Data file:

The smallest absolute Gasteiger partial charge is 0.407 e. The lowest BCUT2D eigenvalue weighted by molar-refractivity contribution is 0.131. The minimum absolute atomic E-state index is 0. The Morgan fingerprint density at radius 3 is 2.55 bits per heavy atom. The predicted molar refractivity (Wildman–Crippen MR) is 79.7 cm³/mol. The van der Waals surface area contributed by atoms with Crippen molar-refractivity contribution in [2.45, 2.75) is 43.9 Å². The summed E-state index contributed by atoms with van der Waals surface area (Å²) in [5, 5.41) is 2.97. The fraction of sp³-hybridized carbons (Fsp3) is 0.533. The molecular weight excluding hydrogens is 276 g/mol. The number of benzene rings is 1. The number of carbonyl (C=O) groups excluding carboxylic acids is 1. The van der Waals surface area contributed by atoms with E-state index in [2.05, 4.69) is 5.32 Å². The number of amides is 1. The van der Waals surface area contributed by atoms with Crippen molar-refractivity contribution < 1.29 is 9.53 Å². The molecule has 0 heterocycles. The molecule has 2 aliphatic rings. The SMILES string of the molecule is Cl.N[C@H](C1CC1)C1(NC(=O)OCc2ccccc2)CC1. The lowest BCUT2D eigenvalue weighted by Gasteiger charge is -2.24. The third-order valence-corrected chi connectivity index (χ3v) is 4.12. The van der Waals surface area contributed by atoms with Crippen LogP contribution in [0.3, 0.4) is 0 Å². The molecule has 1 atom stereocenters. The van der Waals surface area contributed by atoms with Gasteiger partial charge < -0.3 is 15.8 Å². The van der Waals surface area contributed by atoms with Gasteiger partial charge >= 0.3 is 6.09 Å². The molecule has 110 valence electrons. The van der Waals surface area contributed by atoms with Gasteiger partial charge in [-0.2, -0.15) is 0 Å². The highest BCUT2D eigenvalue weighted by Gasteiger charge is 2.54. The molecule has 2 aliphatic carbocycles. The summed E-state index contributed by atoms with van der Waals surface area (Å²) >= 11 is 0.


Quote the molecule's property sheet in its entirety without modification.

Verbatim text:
The smallest absolute Gasteiger partial charge is 0.407 e. The lowest BCUT2D eigenvalue weighted by molar-refractivity contribution is 0.131. The minimum absolute atomic E-state index is 0. The Morgan fingerprint density at radius 3 is 2.55 bits per heavy atom. The predicted molar refractivity (Wildman–Crippen MR) is 79.7 cm³/mol. The van der Waals surface area contributed by atoms with Crippen molar-refractivity contribution in [2.45, 2.75) is 43.9 Å². The summed E-state index contributed by atoms with van der Waals surface area (Å²) in [5, 5.41) is 2.97. The fraction of sp³-hybridized carbons (Fsp3) is 0.533. The molecular weight excluding hydrogens is 276 g/mol. The number of benzene rings is 1. The number of carbonyl (C=O) groups excluding carboxylic acids is 1. The van der Waals surface area contributed by atoms with E-state index in [2.05, 4.69) is 5.32 Å². The number of amides is 1. The van der Waals surface area contributed by atoms with Crippen molar-refractivity contribution < 1.29 is 9.53 Å². The molecule has 0 heterocycles. The molecule has 2 aliphatic rings. The SMILES string of the molecule is Cl.N[C@H](C1CC1)C1(NC(=O)OCc2ccccc2)CC1. The lowest BCUT2D eigenvalue weighted by Gasteiger charge is -2.24. The third-order valence-corrected chi connectivity index (χ3v) is 4.12. The van der Waals surface area contributed by atoms with Crippen LogP contribution in [0.3, 0.4) is 0 Å². The molecule has 1 atom stereocenters. The van der Waals surface area contributed by atoms with Gasteiger partial charge < -0.3 is 15.8 Å². The van der Waals surface area contributed by atoms with Gasteiger partial charge >= 0.3 is 6.09 Å². The molecule has 110 valence electrons. The van der Waals surface area contributed by atoms with Gasteiger partial charge in [-0.2, -0.15) is 0 Å². The highest BCUT2D eigenvalue weighted by Gasteiger charge is 2.54. The molecule has 2 aliphatic carbocycles. The summed E-state index contributed by atoms with van der Waals surface area (Å²) >= 11 is 0.